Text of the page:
Other than the app using Apple Maps for location-based features, there isn’t much to complain about with Fantastical 2 for Mac and we’d highly recommend it to everyone who depends on calendar apps.
Fantastical 2 is sold separately on iPhone and iPad, though at least the developers didn't choose to charge a subscription fee. We used the Mac app first, and then the iOS apps, which highlighted some of the shortcomings of the latter. The Mac app is much more powerful, and we found ourselves wishing for some extra features on the mobile devices.
For instance, the Mac app allows you to add attachments to your calendar entries so you could easily add an Excel sheet showing important data for quick reference while a meeting is on. The iOS apps don’t have this feature. The upcoming Files app in iOS 11 could make such a feature easier to implement, but at the moment it’s missing from Fantastical 2’s iOS apps.
Also, the Mac app supports a mini window view, which allows you to keep Fantastical open in a single-column window on the desktop while you continue to work in other apps. There’s no such feature on the iPad app, where we missed it the most. Perhaps support for SlideOver view for Fantastical 2 could be a solution. Since iOS doesn’t support floating apps at the moment, you’ll just have to use the CMD + Tab shortcut via Bluetooth keyboards or keep checking the widget. The expanded widget view, which shows the calendar in a month view, also looks much better on iPhone than it does on iPad. On the iPad, in both portrait and landscape mode, the widget looks a bit too wide and with too much empty space relative to the font size of the dates on the calendar.
Fantastical 2's calendar widget looks very nice on the iPhone and it packs the month view into that compact space. We now use this every day to plan interviews, check schedules, and to keep an eye on sports events. Using 3D Touch on the app icon shows the next event on your calendar and it shows the time till that event in a large font, which looks very good.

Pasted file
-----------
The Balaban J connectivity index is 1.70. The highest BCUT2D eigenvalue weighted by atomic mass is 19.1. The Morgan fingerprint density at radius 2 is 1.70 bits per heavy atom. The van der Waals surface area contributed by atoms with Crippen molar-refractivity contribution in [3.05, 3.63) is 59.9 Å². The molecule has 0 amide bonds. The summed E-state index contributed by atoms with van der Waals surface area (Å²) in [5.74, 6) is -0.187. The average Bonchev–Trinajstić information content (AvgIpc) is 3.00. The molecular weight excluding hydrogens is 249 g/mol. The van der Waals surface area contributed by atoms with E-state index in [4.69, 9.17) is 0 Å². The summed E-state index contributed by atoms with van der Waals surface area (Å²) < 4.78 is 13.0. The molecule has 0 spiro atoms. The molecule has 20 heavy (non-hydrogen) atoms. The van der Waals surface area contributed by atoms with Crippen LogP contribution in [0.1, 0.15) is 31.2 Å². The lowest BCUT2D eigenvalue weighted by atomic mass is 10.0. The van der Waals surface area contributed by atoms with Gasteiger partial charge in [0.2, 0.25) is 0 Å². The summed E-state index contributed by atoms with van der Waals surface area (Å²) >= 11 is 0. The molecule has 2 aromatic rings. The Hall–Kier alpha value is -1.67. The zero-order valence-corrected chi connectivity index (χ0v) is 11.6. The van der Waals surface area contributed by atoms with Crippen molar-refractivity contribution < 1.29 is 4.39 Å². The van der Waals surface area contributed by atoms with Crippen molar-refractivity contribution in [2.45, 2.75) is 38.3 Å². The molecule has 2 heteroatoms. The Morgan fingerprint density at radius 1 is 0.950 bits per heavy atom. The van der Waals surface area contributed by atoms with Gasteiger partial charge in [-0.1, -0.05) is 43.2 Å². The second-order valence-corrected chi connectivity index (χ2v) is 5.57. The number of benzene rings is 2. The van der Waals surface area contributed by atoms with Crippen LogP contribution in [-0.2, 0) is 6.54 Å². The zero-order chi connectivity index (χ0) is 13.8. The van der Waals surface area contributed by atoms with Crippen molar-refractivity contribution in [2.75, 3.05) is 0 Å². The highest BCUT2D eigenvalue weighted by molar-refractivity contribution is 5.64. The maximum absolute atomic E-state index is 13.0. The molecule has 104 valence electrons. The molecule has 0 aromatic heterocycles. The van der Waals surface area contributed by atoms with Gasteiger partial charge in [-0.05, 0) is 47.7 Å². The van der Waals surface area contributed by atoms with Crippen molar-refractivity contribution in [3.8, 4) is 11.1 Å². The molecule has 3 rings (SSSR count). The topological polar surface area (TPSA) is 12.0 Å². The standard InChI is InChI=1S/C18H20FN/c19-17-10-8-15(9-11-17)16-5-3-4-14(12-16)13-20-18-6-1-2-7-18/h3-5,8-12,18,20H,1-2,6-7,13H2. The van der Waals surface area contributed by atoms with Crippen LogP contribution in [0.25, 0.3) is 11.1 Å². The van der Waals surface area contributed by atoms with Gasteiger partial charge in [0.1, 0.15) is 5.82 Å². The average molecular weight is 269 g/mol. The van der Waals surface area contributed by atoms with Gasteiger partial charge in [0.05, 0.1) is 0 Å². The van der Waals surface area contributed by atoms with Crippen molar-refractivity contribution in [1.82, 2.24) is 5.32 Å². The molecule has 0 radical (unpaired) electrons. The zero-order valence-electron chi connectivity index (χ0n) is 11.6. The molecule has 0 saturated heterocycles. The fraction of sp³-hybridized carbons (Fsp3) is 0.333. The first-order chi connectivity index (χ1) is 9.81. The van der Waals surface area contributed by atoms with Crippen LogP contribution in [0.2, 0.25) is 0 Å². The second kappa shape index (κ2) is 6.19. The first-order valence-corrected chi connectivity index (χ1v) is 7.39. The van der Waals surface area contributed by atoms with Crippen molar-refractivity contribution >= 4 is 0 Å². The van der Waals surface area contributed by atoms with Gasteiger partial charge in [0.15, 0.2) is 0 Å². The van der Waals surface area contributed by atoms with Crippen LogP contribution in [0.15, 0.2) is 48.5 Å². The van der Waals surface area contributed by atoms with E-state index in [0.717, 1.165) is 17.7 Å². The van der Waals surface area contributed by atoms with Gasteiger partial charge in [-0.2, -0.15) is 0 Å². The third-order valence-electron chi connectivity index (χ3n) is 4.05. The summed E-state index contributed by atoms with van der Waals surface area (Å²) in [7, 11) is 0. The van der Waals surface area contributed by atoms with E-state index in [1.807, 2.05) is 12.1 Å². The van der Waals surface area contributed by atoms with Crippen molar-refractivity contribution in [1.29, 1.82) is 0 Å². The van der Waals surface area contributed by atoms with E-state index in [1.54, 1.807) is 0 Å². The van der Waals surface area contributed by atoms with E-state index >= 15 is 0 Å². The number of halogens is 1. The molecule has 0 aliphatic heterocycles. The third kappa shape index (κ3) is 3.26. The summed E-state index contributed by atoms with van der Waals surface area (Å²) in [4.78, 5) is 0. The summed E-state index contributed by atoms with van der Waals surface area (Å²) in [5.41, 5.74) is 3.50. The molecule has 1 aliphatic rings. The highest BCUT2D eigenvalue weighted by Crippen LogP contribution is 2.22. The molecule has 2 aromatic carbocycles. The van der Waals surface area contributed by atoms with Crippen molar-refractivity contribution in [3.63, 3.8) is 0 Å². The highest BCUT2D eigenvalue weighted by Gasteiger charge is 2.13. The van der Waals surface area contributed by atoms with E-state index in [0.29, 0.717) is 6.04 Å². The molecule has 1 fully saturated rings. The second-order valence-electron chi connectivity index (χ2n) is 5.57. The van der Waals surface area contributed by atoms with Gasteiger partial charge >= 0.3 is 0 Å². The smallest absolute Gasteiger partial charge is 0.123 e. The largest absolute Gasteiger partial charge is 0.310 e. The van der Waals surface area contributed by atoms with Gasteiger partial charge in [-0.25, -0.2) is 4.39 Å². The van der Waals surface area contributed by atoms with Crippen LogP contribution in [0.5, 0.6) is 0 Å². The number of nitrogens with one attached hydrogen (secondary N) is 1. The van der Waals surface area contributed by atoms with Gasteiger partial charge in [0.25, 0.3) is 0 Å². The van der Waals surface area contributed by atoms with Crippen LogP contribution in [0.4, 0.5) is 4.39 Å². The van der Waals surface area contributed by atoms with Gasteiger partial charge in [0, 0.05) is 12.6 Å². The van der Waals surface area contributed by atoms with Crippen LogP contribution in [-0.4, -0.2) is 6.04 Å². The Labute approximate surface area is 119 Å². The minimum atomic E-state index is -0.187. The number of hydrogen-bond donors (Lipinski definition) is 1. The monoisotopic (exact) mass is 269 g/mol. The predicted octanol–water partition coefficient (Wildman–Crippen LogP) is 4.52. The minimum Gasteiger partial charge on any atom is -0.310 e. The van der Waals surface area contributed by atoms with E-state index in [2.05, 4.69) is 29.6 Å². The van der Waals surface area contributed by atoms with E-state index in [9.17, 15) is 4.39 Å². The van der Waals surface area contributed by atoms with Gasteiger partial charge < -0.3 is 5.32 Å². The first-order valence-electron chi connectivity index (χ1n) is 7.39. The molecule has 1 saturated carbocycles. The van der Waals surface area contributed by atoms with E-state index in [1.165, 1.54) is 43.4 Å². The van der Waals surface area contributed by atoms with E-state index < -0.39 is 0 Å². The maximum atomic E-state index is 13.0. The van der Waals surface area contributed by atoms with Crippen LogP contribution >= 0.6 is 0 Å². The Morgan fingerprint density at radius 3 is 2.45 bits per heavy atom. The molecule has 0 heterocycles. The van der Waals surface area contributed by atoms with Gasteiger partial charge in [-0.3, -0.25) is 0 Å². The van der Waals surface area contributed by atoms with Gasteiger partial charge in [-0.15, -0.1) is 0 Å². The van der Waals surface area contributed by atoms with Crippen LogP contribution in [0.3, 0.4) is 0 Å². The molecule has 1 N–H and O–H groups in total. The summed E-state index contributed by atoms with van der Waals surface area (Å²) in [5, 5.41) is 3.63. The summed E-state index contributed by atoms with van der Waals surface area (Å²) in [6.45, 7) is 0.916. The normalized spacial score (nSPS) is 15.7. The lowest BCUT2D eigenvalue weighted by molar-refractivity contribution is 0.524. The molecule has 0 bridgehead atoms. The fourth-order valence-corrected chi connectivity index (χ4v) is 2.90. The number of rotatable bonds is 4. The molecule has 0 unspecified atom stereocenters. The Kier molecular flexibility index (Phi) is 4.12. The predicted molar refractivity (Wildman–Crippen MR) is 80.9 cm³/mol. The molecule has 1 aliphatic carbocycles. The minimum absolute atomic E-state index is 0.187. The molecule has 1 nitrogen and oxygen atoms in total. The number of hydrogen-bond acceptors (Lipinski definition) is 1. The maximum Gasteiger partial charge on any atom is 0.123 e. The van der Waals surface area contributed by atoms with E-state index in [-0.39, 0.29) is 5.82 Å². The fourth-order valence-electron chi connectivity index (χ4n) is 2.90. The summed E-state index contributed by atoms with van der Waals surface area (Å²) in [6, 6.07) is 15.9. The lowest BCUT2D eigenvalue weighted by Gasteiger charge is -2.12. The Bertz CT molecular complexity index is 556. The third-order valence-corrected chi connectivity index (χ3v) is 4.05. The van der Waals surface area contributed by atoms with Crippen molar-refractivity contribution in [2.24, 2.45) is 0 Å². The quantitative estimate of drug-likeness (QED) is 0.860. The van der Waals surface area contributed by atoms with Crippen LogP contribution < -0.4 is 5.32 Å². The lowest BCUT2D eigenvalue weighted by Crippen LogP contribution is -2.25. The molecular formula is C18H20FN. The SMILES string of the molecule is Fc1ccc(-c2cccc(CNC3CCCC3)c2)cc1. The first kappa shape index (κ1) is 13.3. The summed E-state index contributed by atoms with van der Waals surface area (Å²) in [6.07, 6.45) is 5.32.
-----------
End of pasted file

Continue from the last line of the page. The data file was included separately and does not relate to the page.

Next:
Fantastical 2 integrates with the calendar accounts you add via the Settings app on iOS. We found ourselves wishing for some kind of a calendar sync service to automatically import our calendars from the Mac app but sadly Fantastical 2 doesn’t support that. We had to sign in to our calendars once per platform we used Fantastical 2 on, and that was a pretty cumbersome process. This is the biggest shortcoming of the app at the moment, in our opinion.
Otherwise, the app worked fine on both iPhone and iPad. It doesn’t have as many features as the Mac app, but then it costs less on these platforms as well.
So how does Fantastical compare against other apps we tried? Favourably, in our opinion. Google Calendar has some neat features but it doesn’t support non-Google calendars its natural language processing broke during our testing. It worked for the first event we added, but not for subsequent events. This bug was present on both an iPhone 7 and an iPhone 7 Plus, and made the app a lot less useful. We didn’t face these issues with Google Calendar on Android.
Apple Calendar is pretty good for most people but Fantastical adds a better design on both iPhone and iPad. BusyCal is a universal app on iOS and works just fine, but it's not that much better than Apple's Calendar app as to merit a Rs. 4,000 purchase on Mac, and an additional Rs. 400 on iOS. You could also consider Calendars 5, which is a pretty nice app and for Rs. 550 you get both iPhone and iPad variants, making it a good option if you only need an iOS calendar app.
We feel that Flexibits has done an excellent job with Fantastical 2 and anyone who needs a calendar app on macOS should upgrade to this app. On iPhone and iPad, the app is not as powerful as its macOS counterpart, so you could stick with the stock Calendar app. Its strengths are great design and natural language processing and a calendar syncing service would make us recommend it on all platforms.